To synthesize high-quality VO2 NPs, these amorphous V2O5 NPs were thermally treated at 500 °C either for <10 min under N2 gas or for 1 h under 130 Torr of air. Remarkably, even though both thermal treatments are thermodynamically insufficient to reduce V2O5 to VO2 in the bulk form, prominent new peaks appeared at 27.79°, 36.97°, 42.07°, 55.27°, and 57.42° in the XRD scan in the NPs (Fig. 2b); these peaks correspond to those of the VO2 (M) phase with lattice parameters a = 5.7517 Å, b = 4.5378 Å, and c = 5.3825 Å (JCPDS #43-1051). The absence of peaks related to other vanadium oxides with different valence states or polymorphs of VO2 indicates that this simple heat treatment spontaneously synthesized pure and uniform VO2 phases. Furthermore, unlike V2O5 nanoparticles before heat treatment, the peaks show high intensities, which is evidence that the transformed VO2 NPs exhibit high crystallinity. This result indicates that sufficient thermal energy during heat treatment not only switches the valence states of vanadium dioxides (+5 to +4), but also heals the structural disorder in the amorphous phase by rearranging the atoms into the most stable sites in the crystal lattices.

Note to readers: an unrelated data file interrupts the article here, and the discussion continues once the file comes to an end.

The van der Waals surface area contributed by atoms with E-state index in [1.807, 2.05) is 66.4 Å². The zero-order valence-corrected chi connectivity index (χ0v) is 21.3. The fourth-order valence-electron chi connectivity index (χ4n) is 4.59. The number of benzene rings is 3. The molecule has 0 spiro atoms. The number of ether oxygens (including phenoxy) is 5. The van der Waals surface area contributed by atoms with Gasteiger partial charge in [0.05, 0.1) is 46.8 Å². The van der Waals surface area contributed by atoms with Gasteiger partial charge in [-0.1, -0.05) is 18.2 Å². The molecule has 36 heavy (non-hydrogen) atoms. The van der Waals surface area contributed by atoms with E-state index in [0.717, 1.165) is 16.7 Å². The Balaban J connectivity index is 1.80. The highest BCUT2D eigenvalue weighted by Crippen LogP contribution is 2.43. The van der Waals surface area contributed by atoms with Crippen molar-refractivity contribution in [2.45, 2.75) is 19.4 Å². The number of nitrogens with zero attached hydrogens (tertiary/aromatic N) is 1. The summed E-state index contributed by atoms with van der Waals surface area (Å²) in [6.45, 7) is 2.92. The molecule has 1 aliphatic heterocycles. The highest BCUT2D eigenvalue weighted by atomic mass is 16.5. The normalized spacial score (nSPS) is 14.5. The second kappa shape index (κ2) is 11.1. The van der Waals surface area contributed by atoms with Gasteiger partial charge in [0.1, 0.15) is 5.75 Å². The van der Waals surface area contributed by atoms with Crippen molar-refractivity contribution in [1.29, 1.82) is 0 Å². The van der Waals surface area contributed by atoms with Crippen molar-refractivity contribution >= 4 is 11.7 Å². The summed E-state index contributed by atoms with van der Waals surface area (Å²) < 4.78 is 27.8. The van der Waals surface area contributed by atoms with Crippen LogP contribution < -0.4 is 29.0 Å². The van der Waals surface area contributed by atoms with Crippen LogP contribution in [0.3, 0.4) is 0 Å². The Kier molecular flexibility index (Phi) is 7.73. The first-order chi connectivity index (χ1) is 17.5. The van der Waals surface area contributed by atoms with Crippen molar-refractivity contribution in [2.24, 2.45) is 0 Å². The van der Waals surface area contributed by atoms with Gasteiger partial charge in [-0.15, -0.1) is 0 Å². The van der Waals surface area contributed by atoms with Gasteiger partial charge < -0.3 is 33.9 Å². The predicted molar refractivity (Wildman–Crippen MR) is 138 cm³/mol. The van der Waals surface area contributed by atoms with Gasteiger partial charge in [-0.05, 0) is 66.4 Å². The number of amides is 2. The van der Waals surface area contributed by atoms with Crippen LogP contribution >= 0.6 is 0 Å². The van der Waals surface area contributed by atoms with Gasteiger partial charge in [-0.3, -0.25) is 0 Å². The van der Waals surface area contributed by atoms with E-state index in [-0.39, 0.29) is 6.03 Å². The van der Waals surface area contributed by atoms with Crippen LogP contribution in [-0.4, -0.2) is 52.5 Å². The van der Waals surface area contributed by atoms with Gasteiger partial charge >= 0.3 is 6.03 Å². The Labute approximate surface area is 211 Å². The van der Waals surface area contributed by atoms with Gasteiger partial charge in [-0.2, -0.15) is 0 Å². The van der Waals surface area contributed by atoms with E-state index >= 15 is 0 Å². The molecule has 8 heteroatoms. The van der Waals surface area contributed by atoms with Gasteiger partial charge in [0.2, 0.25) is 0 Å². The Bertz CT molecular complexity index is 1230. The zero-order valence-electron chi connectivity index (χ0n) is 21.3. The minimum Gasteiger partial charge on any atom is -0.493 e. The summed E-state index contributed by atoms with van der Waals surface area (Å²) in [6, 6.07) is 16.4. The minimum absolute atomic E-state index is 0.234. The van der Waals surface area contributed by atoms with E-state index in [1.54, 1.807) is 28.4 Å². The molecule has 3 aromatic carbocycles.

The structural properties of the synthesized VO2 NPs were further confirmed by Raman spectroscopy (Fig. 2c). The Raman peaks of the VO2 NPs occurred at 190, 222, 330, 336, 438 and 614 cm−1. The bands in the data were attributed to the vibration modes in monoclinic VO2; no other phases of VO2 were observed.30,31 The valence state of the synthesized VO2 NPs was confirmed by X-ray photoemission spectroscopy (XPS) (Fig. 2d). The V2p core level peaks of the NPs were measured to be ∼516.27 eV for 2p3/2, and ∼523.51 eV for 2p1/2; both can be attributed to V4+.32

The size distribution and localized crystal structures of the synthesized VO2 NPs were examined using transmission electron microscopy (TEM). The particles were spherical with an average diameter of 38 nm and narrow size distribution (30–60 nm) (Fig. 3b), which is close to the result shown in the field emission scanning electron microscopy (FESEM) image (Fig. 3a). Furthermore, the Williamson–Hall plot based on the Scherrer equation was also utilized to determine the average size of VO2 NPs,33 which was estimated to be 45.1 nm (Fig. S3, ESI). This size was comparable to the average value of VO2 NPs determined by TEM (∼38 nm). The detailed examination of the individual NPs using high-resolution TEM showed obvious lattice fringe spacings of 0.480, 0.458, and 0.327 nm, which match well with the (100), (010), and (110) interplanar distances of monoclinic VO2, respectively (Fig. 3c). In the selected area electron diffraction (SAED) pattern (inset of Fig. 3c) of individual particles, the independent and bright diffraction spots, which are indexed the (100), (010), and (110) planes of VO2 (M), indicate that the individual NPs have good crystallinity. These structural characteristics of our particles synthesized by this simple top-down method demonstrate that we achieved small, uniformly sized high-quality crystalline VO2 NPs, which have quality equivalent to that of VO2 (M) particles synthesized by complicated bottom-up processes, such as the hydrothermal method.25